Starting to invest in your Asset Allocation

Relatively recently I started ploughing money into a stocks and shares ISA, with the idea of getting some kind of asset holding outside my pension.  That way I can get my grubby wee paws on it before the Guv’norment lets me near my pension.

The idea being I can use this to bridge the gap between Financial Independence and when my pension becomes available.

So I set to work researching asset allocations, largely through the power of the internet and the superb book by Tim Hale.  While my sporadic research has been on-going my ISA contributions have been going solely into Vanguards 100% Equity Life Strategy fund and my pension contributions are largely in a Global Diversified managed fund.

My Asset Allocation
It will eventually be something like this;

80% in ‘equity’ allocated as follows;

  • Global Developed – 36%
  • Global Developed – Small Cap – 12%
  • Global Developed – Value – 12%
  • Emerging Market – 8%
  • Emerging Market Small Cap – 2%
  • Emerging Market – Value – 2%
  • Global Commercial Property – 8%

20% in cash and bonds as follows;

  • Inflation linked bonds (5 year max) – 8%
  • High Quality Corporate bonds – 8%
  • Cash – 4%

Current split between equity and cash/bonds
It is spookily on target (when looking ignoring my house equity).  Which is a little weird as it feels like my cash position is far too high when I look at the actual amounts, like some ballast pulling down the expected return.  So does that mean that I am infected with greed or I should lower my allocation to cash/bonds?  Who knows.

At what point does the above allocation become cost effective?
And finally onto the crux of what I have been turning over in my brain (mmmm brains).  It doesn’t make much sense for me to just blindly buy in line with my allocation each month, as it would be expensive and bull headed approach.

For example if we were looking at the equity allocations in my ISA only and assuming I bought into some fund each month for each part of the allocation, at a fee of £1.50 and a monthly contribution of £1,000;

The only one that jumps out as having reasonable dealing fees is the Global Developed for 0.3%, the rest are far too expensive.  As we all know, sweating the odd basis point here or there, really does add up in the long term.  I would ideally like the dealing costs to be below 0.5%, which would need contributions of £300 a month.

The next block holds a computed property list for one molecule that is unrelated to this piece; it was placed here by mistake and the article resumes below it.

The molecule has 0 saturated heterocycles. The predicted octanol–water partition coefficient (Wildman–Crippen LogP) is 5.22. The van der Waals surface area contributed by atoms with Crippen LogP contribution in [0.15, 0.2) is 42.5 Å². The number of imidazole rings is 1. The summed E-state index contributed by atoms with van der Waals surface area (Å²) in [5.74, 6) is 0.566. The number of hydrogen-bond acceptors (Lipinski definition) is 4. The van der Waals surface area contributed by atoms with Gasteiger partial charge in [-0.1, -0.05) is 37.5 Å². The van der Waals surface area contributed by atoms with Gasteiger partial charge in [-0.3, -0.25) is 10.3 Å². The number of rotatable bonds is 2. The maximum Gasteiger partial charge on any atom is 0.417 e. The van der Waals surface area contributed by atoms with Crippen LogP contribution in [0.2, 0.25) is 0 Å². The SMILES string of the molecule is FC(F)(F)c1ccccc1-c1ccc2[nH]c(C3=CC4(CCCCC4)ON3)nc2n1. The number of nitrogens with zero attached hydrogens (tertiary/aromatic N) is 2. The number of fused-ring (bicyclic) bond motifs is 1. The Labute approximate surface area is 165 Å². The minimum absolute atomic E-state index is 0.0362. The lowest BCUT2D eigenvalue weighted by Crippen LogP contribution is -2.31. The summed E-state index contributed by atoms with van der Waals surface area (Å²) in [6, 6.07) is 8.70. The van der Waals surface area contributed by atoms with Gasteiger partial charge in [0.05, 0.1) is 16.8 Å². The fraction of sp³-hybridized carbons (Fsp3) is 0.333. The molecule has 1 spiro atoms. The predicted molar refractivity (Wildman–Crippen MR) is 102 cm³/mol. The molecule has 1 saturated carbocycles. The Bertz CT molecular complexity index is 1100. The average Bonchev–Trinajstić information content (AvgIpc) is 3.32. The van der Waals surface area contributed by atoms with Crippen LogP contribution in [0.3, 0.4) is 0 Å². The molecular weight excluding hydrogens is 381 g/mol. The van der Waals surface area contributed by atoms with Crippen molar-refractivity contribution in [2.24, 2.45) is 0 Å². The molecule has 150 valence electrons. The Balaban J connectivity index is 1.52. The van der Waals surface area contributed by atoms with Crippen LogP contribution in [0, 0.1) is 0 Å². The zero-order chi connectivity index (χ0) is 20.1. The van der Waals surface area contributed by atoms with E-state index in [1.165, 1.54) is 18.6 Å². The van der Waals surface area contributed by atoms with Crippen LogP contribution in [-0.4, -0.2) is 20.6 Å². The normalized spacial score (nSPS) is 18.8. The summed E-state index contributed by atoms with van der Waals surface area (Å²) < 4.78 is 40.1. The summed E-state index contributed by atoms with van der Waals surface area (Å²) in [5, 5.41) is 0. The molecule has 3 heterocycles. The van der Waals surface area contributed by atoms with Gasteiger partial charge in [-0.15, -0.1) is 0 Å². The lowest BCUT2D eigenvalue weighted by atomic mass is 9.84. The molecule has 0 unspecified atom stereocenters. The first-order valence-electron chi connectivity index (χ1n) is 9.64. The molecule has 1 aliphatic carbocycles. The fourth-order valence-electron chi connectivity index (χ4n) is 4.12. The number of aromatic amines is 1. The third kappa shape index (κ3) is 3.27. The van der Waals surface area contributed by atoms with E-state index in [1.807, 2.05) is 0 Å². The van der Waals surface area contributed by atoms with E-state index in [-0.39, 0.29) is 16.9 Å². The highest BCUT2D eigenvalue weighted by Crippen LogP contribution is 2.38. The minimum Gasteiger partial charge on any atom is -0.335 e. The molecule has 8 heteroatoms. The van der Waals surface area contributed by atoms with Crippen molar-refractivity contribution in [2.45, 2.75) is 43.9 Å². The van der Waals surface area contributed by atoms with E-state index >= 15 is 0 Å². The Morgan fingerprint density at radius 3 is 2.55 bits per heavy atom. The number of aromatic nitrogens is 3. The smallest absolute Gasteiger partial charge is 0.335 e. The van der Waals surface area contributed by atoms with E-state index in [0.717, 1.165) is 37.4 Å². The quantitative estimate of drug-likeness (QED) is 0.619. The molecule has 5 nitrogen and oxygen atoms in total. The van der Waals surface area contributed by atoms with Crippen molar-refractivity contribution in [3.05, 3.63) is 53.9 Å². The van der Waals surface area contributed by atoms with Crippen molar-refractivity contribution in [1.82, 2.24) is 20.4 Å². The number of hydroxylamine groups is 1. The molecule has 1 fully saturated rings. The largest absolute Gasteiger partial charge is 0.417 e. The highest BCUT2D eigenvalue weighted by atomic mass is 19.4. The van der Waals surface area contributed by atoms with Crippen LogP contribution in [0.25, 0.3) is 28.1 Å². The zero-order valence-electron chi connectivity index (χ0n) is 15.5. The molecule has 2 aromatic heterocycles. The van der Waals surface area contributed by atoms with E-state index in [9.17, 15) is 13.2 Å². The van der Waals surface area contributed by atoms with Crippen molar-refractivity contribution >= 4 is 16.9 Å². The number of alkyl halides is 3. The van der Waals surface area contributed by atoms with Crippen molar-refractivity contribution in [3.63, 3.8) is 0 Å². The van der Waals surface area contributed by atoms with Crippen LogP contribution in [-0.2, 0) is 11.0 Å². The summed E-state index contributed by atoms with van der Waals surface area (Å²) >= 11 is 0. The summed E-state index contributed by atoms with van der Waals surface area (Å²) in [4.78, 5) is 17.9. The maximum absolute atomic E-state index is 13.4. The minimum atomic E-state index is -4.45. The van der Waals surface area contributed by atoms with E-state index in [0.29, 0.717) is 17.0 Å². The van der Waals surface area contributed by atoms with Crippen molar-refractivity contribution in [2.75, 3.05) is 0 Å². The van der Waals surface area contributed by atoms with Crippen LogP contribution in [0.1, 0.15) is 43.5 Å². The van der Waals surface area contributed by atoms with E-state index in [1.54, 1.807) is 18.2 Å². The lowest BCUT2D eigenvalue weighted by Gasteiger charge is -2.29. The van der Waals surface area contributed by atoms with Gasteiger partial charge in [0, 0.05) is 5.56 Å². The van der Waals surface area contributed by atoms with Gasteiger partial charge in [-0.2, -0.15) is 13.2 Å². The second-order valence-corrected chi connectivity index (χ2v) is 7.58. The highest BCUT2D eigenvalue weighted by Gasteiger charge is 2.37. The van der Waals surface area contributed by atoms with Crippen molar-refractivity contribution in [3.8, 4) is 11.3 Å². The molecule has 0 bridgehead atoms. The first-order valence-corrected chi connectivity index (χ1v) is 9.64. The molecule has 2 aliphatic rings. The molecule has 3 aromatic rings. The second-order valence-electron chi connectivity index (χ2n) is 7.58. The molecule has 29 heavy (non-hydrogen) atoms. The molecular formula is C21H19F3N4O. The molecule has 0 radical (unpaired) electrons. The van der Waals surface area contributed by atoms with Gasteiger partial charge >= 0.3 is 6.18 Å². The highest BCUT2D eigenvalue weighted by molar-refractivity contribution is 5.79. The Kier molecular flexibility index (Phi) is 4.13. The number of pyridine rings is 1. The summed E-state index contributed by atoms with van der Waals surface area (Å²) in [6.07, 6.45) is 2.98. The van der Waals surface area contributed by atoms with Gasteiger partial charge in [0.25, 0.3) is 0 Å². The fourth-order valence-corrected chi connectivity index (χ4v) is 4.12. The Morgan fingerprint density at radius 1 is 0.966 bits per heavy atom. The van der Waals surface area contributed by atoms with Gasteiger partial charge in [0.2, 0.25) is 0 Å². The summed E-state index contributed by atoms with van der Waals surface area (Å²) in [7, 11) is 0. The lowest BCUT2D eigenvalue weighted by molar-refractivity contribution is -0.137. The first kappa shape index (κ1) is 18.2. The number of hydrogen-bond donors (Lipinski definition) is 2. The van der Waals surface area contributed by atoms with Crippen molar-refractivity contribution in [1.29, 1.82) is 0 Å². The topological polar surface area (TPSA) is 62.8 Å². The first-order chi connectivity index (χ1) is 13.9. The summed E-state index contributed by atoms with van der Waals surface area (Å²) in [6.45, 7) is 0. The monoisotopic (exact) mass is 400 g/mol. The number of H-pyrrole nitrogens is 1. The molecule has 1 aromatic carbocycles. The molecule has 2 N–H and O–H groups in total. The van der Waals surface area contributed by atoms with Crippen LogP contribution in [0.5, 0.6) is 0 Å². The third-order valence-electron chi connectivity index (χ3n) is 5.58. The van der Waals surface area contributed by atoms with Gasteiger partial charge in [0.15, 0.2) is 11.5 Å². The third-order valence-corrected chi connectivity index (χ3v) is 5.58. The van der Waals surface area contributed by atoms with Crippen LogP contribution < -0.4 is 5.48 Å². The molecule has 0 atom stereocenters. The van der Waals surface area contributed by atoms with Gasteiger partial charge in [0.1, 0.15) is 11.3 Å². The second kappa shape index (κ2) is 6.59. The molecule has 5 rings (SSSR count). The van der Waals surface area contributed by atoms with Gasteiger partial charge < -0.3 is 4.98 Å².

It strikes me that asset allocations, to this level of granularity, are for the more mature investor.  Either with a large single amount to invest or more to sling into the abyss each month.  With a pretty puny pot at the moment it looks like the best approach is to stick to one fund for now, which is currently the LS 100%, and this keeps dealing fees nice and low each month.  Keep it simple, right?  But the tendency to want to tweak and play with things is already starting.

I suppose I could look to alternate between the smaller allocations each month to keep fees at an acceptable level and then re-balance towards my allocation annually.  But without a mechanical strategy I will probably fall prey to laziness or trying to time the market.

Or purchase quarterly rather than monthly so benefit from a larger sum, but then I would lose out on the far cheaper regular investing fees of £1.50.  Trades would cost £4.95 or £9.95 depending on what the purchase is.  Call me a wizard, but 3 x £1.50 is still cheaper than £4.95.

I could delay purchases until it becomes as cheap, or cheaper, than the regular investing fees.  But then I am building up a hefty cash position over a few months and chucking it all into the market at once.

It would be interesting to how other people deal with this issue.  Any ideas?  Or I am worrying too much about the pennies?  It’s amazing how even the simple passive investing approach can blow your mind every now and then.

(On reflection the Vanguard FTSE All-World UCITS ETF might have been better as it is much more diversified that the LS 100% Equity offering, although it is not available as a regular investment option at A J Bell.)

Mr Z

22 thoughts on “Starting to invest in your Asset Allocation

  1. Retirement Investing Today

    Hi Mr Z

    I'm not sure of your age but I'd be interested to know why you've settled on an 80% allocation to equities? DYOR and all that but as a comparator I'm 42 and am currently nominally targeting 67% to "equities" which includes all my equities, gold and half of my commercial property. However with my mechanical valuation metric that target allocation is currently down to 60%. Have you heard of the Age in Bonds rule of thumb?